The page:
Most of us hope to be fit and to age gracefully. I love the image of my 90-something friend pulling up to my house with her husband (even older), both in colorful helmets on their recumbent bicycles. They could only stop for a few minutes to say hello because they had to finish their ride that day, then get ready for their cross country trip in their mobile home - They give new meaning to the advice “keep moving”!
On the other side, some of us have seen someone close to us decline and progress toward death on a difficult path. Being able to be present for that is to face our own mortality.
Is there anything we can do to be more like my 90+ friend on her bike as we age?
The answer is Yes! We can keep moving, and it doesn’t have to be hardcore exercise. Moving the joints each day as well as some leg strengthening can go a very long way to keeping most people agile and strong. It is great to do an hour-long ‘workout’ - yes. But if you only have time for that once a week or less, you can do something daily in just 10 - 15 minutes which will change the way you feel and improve your overall health in a big way.
Your Daily Practice
Here is the first thing I do each day - a gentle joint warmup to remove stiffness and get circulation flowing within the joints, ending with a squatting posture: Warm ups - Charanas: https://www.youtube.com/watch?v=lK7GnP8kIeA&t=1s. There are many days that this is the only thing I have time for, but in the less than 7 minutes in the morning this takes, I feel like a new person!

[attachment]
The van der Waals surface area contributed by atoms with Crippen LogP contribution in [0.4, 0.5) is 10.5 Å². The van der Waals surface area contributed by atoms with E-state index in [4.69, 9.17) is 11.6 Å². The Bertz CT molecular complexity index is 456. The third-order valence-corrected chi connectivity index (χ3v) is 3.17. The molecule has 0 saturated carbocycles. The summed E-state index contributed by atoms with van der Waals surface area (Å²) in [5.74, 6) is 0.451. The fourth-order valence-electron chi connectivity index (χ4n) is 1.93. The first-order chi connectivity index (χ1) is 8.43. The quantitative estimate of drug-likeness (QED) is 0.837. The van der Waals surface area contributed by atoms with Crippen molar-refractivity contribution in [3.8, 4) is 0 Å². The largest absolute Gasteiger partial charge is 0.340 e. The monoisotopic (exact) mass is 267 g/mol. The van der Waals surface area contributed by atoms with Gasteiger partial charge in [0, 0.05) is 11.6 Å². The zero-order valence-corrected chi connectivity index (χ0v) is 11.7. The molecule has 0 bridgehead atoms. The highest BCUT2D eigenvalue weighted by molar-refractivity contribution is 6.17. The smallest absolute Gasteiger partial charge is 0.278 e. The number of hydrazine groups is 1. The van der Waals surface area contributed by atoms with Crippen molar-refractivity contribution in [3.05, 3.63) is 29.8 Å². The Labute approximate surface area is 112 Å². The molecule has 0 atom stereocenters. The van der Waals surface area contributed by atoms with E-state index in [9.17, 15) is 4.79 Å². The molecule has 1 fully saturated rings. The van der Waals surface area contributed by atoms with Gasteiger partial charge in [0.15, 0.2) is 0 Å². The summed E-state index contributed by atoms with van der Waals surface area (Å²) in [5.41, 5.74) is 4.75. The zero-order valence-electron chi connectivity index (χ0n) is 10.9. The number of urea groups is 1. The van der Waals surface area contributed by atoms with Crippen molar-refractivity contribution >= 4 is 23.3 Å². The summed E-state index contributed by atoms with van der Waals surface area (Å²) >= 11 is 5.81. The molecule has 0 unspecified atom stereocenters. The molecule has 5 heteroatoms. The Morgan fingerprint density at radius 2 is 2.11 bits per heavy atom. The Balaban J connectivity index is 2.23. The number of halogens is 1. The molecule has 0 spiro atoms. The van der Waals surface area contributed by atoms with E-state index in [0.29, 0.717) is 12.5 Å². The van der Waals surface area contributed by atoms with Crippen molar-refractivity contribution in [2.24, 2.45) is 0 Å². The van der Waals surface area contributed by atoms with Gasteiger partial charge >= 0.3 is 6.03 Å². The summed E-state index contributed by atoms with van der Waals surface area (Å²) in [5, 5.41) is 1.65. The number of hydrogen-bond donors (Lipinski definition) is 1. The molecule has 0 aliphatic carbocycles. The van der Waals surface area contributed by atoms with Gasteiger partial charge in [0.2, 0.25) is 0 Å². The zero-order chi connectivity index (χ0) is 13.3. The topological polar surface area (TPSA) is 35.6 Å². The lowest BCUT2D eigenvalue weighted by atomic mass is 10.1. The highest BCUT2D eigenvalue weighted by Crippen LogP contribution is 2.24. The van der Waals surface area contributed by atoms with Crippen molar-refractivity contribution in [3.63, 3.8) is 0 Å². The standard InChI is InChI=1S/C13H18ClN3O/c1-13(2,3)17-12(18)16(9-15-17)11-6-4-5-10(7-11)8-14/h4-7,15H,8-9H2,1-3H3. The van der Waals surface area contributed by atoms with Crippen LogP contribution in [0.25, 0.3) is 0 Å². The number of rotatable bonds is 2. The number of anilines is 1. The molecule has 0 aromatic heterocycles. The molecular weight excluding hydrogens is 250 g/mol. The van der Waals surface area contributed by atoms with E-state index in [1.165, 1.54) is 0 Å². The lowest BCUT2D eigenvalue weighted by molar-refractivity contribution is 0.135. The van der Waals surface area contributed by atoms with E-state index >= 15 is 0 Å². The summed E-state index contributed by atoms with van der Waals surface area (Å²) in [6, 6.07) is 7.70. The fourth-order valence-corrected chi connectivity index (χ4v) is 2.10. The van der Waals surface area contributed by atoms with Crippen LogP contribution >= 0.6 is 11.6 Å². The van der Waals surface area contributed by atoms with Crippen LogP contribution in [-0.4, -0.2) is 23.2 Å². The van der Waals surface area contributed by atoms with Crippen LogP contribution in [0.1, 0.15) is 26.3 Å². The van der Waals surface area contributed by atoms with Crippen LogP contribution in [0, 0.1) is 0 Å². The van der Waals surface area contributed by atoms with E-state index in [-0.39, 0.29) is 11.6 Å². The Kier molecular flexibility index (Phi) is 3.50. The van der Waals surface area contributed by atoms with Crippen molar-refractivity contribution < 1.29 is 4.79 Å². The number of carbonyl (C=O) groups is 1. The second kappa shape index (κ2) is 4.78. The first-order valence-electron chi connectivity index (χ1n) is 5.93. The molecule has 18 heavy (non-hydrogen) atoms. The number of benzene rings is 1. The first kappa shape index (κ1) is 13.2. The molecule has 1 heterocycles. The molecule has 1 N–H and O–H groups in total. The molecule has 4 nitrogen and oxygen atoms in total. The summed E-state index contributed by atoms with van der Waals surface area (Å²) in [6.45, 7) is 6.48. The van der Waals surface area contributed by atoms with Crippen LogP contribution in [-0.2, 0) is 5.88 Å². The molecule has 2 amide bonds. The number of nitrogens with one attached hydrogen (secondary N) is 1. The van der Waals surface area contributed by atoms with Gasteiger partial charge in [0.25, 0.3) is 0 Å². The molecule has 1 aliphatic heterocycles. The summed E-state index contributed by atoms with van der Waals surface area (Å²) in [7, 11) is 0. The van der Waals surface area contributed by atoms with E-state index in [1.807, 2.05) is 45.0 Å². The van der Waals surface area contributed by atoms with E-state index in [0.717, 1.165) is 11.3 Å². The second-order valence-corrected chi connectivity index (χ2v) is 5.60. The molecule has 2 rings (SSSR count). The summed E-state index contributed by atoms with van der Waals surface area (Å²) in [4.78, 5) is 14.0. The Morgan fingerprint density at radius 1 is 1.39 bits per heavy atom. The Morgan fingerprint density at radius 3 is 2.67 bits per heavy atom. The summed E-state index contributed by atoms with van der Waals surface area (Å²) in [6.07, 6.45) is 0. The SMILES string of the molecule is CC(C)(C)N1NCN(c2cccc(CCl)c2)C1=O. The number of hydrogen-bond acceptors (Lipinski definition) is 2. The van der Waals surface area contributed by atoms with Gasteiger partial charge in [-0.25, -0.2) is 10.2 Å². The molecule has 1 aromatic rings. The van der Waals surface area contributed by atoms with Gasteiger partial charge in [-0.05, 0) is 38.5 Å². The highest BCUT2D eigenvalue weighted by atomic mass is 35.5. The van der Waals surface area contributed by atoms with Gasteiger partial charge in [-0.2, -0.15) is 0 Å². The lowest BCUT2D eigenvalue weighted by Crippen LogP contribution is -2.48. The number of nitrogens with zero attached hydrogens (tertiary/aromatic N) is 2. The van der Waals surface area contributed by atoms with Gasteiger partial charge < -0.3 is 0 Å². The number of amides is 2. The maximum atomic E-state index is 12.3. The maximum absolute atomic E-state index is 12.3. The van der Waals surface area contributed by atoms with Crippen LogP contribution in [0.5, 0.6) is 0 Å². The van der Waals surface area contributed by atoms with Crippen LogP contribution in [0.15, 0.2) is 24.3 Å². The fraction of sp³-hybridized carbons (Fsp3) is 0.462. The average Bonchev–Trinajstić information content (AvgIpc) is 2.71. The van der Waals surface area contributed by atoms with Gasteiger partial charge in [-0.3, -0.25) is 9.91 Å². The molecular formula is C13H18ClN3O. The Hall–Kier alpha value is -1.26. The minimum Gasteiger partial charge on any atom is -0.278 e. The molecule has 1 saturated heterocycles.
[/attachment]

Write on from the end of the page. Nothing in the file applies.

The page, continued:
If you have 5 - 10 additional minutes you can add leg strengthening in the form of a leg balance and squats. For balance, Tree pose - Vrksasana is wonderful, but can be challenging. Start by just standing with one foot off the ground. Build the time you can do this. You can then can add the sole of one foot contacting the standing leg, moving it closer to the top of the leg as your hips become more open.
To build strength, moving down from standing to squatting and back up has been linked to longevity (as well as the ability to balance on one leg): “Can you stand on one foot?”. The great thing about squatting is that you can move only as much as is appropriate for you. To build strength gently, move just a few inches down and up, then build gradually over days or weeks.
Squats not only strengthen your legs, but the ability to be all the way down in a squat is the first step toward open hip joints. There are many types of squats to keep the leg bones strong. One you can start with is Ardha Mandala - half wheel squat: https://www.youtube.com/shorts/70BMOgFpb6I.
There is of course much more to learn from an experienced yoga teacher, even for the simple squat. So find a good teacher and deepen your knowledge. But no matter how many yoga classes you go to per week, there is nothing better than to develop a daily home practice, even if it is just 10 minutes per day.
Carrie has studied yoga for 30 years beginning with Iyengar yoga. In the last 10 years she has studied with Scott Blossom - a yoga teacher, Traditional Chinese (TCM) and Ayurvedic doctor, and Shadow Yoga teacher Emma Balnaves.